Contemplative Eating: A Meditative PracticeDana Berkowitz
My grandfather always had a way of making his plate seem to be the most delicious meal in existence. He would exclaim “oh, how wonderful!” as he would slowly consume his pear, or toast with apricot preserves, or split pea soup. No matter what he ate, he found a way to enjoy his food. This isn’t to say he wasn’t picky. There were things that he would certainly never eat and there were things he absolutely adored. He either loved it, or he hated it. It seemed my grandfather was above indifference and he was going to enjoy the heck out of his bagel.
It wasn’t only that it seemed as though his meals were more delicious than anyone else. I’m sure what he ate actually did taste better than what I ate, even if we had the very same meal.
This is because my grandfather took his time. He allowed himself the joy of rubbing his belly between bites, full of delight. He would smile across the table and ask if everyone was enjoying their meal. He didn’t hesitate to try something someone else was eating if they seemed to be enjoying it. He would have a taste of all the different foods available at the table. He would then give a thorough review of the sensations he was experiencing as he chewed.
He contemplated what he ate, and as an effect, it brought him great joy.
Aryeh Kaplan once wrote: “Just as one can contemplate a flower or a melody, one can contemplate the act of eating. One opens one’s mind completely to the experience of masticating the food and fills the awareness with the taste and texture of the food. One then eats very slowly, aware of every nuance of taste.”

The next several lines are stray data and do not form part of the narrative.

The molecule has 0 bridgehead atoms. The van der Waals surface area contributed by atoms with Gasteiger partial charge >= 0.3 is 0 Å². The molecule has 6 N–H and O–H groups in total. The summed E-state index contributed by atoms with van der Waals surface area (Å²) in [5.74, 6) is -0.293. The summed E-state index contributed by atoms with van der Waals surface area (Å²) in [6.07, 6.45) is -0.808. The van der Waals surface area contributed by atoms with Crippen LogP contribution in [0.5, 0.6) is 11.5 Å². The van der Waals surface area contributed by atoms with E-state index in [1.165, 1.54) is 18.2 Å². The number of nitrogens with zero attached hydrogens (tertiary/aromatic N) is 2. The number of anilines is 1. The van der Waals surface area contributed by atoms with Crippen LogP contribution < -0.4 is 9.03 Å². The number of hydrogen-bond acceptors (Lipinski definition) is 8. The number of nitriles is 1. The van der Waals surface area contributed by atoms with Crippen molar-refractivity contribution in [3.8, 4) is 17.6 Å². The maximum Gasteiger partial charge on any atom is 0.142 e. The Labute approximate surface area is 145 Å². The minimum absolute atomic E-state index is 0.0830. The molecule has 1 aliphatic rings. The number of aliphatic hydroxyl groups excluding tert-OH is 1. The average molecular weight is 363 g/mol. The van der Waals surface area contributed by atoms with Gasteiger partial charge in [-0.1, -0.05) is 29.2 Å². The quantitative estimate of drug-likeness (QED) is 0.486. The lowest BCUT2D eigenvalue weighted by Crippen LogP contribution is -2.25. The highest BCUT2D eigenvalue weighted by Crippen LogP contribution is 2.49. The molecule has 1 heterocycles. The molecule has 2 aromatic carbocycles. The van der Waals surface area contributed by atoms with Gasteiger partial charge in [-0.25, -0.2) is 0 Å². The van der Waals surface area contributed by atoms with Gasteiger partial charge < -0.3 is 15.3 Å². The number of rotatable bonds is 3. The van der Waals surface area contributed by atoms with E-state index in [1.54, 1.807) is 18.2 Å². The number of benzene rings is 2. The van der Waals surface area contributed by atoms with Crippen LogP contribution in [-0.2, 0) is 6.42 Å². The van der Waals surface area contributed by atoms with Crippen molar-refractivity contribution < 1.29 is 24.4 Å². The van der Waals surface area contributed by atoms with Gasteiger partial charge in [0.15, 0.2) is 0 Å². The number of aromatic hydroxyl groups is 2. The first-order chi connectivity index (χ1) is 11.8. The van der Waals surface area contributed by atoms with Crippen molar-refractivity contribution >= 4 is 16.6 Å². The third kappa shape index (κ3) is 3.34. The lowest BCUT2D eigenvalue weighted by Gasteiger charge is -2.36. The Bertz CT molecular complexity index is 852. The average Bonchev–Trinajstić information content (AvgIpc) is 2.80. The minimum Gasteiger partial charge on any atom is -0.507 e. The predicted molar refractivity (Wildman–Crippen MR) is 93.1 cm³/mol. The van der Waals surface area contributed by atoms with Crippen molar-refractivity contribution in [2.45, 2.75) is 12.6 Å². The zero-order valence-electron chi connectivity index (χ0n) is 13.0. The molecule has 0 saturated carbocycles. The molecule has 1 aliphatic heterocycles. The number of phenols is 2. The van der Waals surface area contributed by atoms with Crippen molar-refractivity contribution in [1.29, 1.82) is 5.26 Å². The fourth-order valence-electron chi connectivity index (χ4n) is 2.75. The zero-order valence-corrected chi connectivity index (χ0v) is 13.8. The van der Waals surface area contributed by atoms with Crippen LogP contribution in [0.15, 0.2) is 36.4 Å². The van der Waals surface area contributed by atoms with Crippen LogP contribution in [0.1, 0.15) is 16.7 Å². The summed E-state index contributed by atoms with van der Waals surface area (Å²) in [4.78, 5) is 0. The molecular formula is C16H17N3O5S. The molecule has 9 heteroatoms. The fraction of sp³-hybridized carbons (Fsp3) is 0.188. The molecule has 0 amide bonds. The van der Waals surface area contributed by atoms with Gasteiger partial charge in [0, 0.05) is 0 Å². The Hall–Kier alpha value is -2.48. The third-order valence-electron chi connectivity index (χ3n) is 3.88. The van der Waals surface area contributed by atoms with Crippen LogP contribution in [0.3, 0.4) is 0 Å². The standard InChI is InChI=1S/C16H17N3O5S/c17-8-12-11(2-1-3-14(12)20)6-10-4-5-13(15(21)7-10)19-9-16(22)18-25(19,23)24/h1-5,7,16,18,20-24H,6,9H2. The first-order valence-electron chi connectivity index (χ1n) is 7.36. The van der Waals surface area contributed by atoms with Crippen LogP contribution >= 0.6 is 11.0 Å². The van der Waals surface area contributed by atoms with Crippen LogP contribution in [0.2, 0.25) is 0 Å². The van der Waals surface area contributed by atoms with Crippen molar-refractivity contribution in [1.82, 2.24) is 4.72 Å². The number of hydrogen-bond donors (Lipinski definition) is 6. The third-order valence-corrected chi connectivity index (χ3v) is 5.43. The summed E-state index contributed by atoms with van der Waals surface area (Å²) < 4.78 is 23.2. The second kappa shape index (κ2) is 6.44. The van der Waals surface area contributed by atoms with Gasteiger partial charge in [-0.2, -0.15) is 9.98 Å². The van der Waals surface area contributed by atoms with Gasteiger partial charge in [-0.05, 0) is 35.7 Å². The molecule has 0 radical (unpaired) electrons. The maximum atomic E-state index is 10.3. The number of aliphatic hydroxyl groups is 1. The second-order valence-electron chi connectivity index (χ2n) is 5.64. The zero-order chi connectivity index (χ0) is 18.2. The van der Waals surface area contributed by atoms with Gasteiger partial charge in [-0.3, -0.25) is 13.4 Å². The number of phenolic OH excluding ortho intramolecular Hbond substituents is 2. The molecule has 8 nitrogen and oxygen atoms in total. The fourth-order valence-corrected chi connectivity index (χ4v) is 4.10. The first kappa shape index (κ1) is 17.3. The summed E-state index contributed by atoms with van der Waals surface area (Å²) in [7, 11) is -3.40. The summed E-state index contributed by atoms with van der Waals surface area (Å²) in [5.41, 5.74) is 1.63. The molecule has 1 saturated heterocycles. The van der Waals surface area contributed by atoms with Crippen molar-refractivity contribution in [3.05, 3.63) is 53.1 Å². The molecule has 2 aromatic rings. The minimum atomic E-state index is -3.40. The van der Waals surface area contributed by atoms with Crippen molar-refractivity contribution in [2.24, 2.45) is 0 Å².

The act of eating can serve as a powerful meditative technique when we contemplate what we consume. Through contemplative eating we begin to see the truly miraculous nature of food and nourishment. When we begin to see the value of food, the simple process of eating will begin to fill us with great pleasure daily.
Here are a few ways to create a meditative experience from eating:
Be aware of the things you chose to consume. Ask yourself if the things you chose to eat food contradict your beliefs. Respect your body. Eat wholesome, healthy and organic foods. Respect the earth. Select options that do not harm the environment.
Choose your Environment Purposefully
Select where you would desire to eat. Personally, I enjoy eating outside. Selecting the space in which you want to eat grants you the ability to see your meal as something more than a mundane task. Rather, the meal becomes an experience.
For example, an apple grows so that you may enjoy its benefits, both in taste and in health. It exists to fulfill your needs. Consider how miraculous this, and all food, really is.
Take the time to enjoy your meal. You’ll experience more tastes than you would be able to eating faster and carelessly. Additionally, this will likely prevent you from having more than you need, as this practice will allow you to listen more closely to your body’s desires, noting when you are full and when you could benefit from consuming a bit more.
Turn off the television and hide your phone. All of your attention should be focused on your plate.